Scientists drilling into a buried Antarctic lake 600 kilometres from the South Pole have found surprising signs of ancient life: the carcasses of tiny animals preserved under a kilometre of ice.
The crustaceans and a tardigrade, or ‘water bear’ — all smaller than poppy seeds — were found in Subglacial Lake Mercer, a body of water that had lain undisturbed for thousands of years. Until now, humans had seen the lake only indirectly, through ice-penetrating radar and other remote-sensing techniques. But that changed on 26 December when researchers funded by the US National Science Foundation (NSF) succeeded in melting a narrow portal through the ice to the water below.
Discovering the animals there was “fully unexpected”, says David Harwood, a micro-palaeontologist at the University of Nebraska-Lincoln who is part of the expedition — known as SALSA (Subglacial Antarctic Lakes Scientific Access).
The intrigue deepened when biologists realized that at least some of the beasts from Lake Mercer were landlubbers. The eight-legged tardigrade resembles species known to inhabit damp soils. What looked like worms were actually the tendrils of a land-dwelling plant or fungus. And although the scientists couldn’t rule out the possibility that the crustaceans had been ocean denizens, they might just as easily have come from small, ice-covered lakes.
The researchers now think that the creatures inhabited ponds and streams in the Transantarctic Mountains, roughly 50 kilometres from Lake Mercer, during brief warm periods in which the glaciers receded — either in the past 10,000 years, or 120,000 years ago. Later, as the climate cooled, ice smothered these oases of animal life. How the crustaceans and tardigrade reached Lake Mercer is still a matter of debate. Answers could come as the SALSA team tries to determine the age of the material using carbon dating and attempts to sequence the creatures’ DNA. Piecing together that history could reveal more about when, and how far, Antarctica’s glaciers retreated millennia ago.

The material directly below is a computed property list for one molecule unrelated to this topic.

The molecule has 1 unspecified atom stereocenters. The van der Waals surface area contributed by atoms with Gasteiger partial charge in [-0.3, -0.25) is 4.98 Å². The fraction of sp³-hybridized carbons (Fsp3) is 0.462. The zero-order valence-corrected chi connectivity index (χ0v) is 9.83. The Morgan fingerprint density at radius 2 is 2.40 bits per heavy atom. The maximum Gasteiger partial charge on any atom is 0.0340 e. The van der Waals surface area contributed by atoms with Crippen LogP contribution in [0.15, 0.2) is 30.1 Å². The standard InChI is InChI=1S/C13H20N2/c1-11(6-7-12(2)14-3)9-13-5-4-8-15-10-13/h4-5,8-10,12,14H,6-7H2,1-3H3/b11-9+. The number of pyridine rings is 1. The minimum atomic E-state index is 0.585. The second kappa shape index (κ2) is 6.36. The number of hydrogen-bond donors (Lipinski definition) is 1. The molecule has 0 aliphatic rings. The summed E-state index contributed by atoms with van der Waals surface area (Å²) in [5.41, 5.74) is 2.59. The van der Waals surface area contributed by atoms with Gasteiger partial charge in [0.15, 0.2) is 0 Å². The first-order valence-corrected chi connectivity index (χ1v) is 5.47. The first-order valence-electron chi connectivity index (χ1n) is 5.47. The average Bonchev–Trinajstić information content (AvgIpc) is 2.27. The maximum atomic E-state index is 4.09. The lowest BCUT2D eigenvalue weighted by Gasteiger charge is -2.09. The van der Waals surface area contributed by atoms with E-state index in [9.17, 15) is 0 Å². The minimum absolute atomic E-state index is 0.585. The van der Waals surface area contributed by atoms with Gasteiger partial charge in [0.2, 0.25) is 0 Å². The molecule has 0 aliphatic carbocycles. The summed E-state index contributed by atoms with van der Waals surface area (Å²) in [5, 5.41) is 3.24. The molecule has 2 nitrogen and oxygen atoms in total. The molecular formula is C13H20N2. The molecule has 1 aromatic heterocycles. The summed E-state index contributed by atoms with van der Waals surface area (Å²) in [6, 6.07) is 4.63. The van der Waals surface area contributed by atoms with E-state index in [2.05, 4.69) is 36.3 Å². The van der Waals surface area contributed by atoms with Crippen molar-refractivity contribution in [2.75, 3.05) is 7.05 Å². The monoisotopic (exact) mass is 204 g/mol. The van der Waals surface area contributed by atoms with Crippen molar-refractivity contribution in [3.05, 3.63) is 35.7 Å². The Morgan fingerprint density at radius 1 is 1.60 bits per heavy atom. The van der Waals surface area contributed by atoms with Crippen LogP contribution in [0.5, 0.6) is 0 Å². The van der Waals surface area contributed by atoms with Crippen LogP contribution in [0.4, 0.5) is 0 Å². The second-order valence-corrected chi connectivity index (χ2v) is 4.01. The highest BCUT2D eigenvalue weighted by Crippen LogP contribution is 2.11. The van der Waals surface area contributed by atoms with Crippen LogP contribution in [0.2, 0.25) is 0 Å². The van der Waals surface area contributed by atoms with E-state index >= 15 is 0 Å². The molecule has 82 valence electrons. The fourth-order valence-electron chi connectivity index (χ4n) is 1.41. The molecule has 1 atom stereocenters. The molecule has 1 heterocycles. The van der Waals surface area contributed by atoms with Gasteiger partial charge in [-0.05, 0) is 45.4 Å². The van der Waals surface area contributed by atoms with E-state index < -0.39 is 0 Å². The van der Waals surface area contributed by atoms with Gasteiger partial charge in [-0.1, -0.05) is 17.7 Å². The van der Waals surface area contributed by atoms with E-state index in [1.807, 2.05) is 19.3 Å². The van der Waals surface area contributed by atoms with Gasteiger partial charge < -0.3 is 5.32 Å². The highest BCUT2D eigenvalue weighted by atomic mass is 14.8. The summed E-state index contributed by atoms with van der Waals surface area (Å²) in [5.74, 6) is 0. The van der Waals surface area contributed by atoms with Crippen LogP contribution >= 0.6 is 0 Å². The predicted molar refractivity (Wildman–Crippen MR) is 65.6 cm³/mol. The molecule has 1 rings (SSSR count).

“This is really cool,” says Slawek Tulaczyk, a glaciologist at the University of California, Santa Cruz, who is not part of the SALSA team. “It’s definitely surprising.” Tulaczyk, who has studied sediments retrieved from beneath glacial ice since the 1990s, says that nothing like that has ever been found before under the ice sheet. He was a co-leader of the only previous expedition to drill into a subglacial Antarctic lake — in 2013 at Lake Whillans, 50 kilometres from Lake Mercer. Scientists found Lake Whillans brimming with microbes, but saw no signs of higher life.